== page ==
FIG. 2a discloses a biogas producing system 20 provided with a variant of a prior art ultrasonic treatment system 24 for treatment of organic material. An amount (“x” m3/h) of organic material is fed into a pipe 13 and an ultrasonic reactor pump (URP) feeds a part “y” of the organic material fed into pipe 13 to an inlet of an ultrasonic reactor 21. The URP controls the amount, which preferably corresponds to 30-100% of “x”, and the remaining part of the organic material, preferably 0-70%, is directly introduced into the reactor tank 12 through the feed pipe 15. A feedback loop 22 is provided from an outlet of the ultrasonic reactor 21 to the inlet of the ultrasonic reactor 21. An amount “z” of the ultrasonic treated organic material present at the outlet is introduced into the feedback loop 22 using an ultrasonic feedback pump (UFP). The UFP controls the amount, which preferably corresponds to up to 1000% of “y”, more preferably 100-300% of “y”. The dry solid contents of the ultrasonic treated organic material is up to 6-8% TS. The outlet of the ultrasonic reactor is also connected to the inlet of the reactor tank 12 through the feed pipe 15. A main pump (MP) controls the amount of organic material “x” fed into the reactor tank 12, and thus the amount of organic material fed into the pipe 15.

The biogas producing system 20 is further provided with a prior art ultrasonic treatment system 16, as described in connection with FIG. 1, having a feedback loop including an ultrasonic reactor 17 and a feedback loop pump (FLP). Digested organic material, or sludge, from the reactor tank 12 is pumped, or let out using a valve (not shown), and introduced into the ultrasonic reactor 17 for ultrasonic treatment using the FLP, and is thereafter reintroduced into the reactor tank 12. An optional return feed pipe 23 (dashed line) may be provided, instead of the feedback loop 22, between the outlet of the ultrasonic reactor 17 (position “a”) and the inlet of the ultrasonic reactor 21. A return feed pump RFP may be provided. Ultrasonic treated sludge may then be returned and mixed with freshly introduced organic material provided through pipe 13. The feedback loop 22 may be provided together with the return feed pipe 23, whereby ultrasonic treated organic material provided through the feedback loop 22 is introduced into the ultrasonic reactor 21 together with organic material through pipe 13 and ultrasonic treated organic material from the ultrasonic reactor 17.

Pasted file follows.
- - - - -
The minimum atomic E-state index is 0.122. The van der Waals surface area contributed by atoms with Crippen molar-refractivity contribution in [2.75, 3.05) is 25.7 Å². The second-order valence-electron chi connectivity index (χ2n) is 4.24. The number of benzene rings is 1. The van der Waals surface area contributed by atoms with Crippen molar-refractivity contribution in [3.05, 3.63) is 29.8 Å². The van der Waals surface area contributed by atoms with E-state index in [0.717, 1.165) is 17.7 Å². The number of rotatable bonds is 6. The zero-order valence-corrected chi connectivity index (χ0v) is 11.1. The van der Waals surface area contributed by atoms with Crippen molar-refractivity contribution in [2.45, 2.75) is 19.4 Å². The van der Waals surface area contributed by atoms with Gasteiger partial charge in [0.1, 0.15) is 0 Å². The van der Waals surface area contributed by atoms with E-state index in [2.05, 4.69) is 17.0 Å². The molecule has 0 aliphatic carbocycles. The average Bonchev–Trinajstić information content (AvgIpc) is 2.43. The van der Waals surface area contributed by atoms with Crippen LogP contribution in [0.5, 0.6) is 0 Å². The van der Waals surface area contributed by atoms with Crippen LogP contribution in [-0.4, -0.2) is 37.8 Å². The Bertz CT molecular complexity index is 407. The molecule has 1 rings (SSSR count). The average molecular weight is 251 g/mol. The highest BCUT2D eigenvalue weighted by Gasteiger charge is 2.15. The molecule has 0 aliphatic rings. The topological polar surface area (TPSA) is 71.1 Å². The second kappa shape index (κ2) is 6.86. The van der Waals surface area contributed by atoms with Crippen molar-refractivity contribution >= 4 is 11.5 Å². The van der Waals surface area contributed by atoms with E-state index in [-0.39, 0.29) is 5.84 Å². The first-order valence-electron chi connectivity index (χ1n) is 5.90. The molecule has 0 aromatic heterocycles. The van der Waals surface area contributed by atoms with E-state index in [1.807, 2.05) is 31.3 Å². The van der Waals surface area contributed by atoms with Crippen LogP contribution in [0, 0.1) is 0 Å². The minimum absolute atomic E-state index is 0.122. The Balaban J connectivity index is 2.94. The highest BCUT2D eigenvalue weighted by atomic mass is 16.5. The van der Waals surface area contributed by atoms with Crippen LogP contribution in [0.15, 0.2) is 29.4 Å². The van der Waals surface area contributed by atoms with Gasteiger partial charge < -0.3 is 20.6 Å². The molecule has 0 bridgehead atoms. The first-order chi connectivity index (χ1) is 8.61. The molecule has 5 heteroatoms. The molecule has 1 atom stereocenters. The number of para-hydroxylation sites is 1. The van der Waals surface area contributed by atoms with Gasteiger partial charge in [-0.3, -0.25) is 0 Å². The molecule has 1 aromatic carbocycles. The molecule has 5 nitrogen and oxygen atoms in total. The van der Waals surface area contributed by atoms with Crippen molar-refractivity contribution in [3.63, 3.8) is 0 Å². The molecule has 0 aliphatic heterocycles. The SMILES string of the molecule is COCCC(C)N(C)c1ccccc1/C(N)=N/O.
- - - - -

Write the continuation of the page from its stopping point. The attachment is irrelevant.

A constant flow over the ultrasonic reactor 21 is achieved, and the treatment effect is reduced, by circulating digested organic material, or sludge, from the reactor tank. The sludge may be ultrasonic treated, pumped from position “a”, or non-ultrasonic treated, pumped from position “b”.

FIG. 2b shows a second embodiment of an ultrasonic system 26 for treatment of organic material in a feedback loop provided with a ultrasonic reactor 27 arranged to a biogas producing system 25, similar to the prior art system 16 described in connection with FIG. 1. A feedback loop pump (FLP) is arranged in the feedback loop to pump, or to let out using a valve (not shown), a certain amount of digested organic material “u” from the reactor tank 12 and introduce the same amount of ultrasonic treated organic material into the reactor tank 12. The ultrasonic system 26 further comprises a return pipe 28 between the outlet and the inlet of the ultrasonic reactor 27. A return pump (RP) is provided in the return pipe and configured in such a way that a predetermined amount “v” of the ultrasonic treated organic material is fed back to the inlet of the ultrasonic reactor 27. The RP controls the amount, which preferably corresponds to up to 1000% of “u”, more preferably 100-300% of “u”.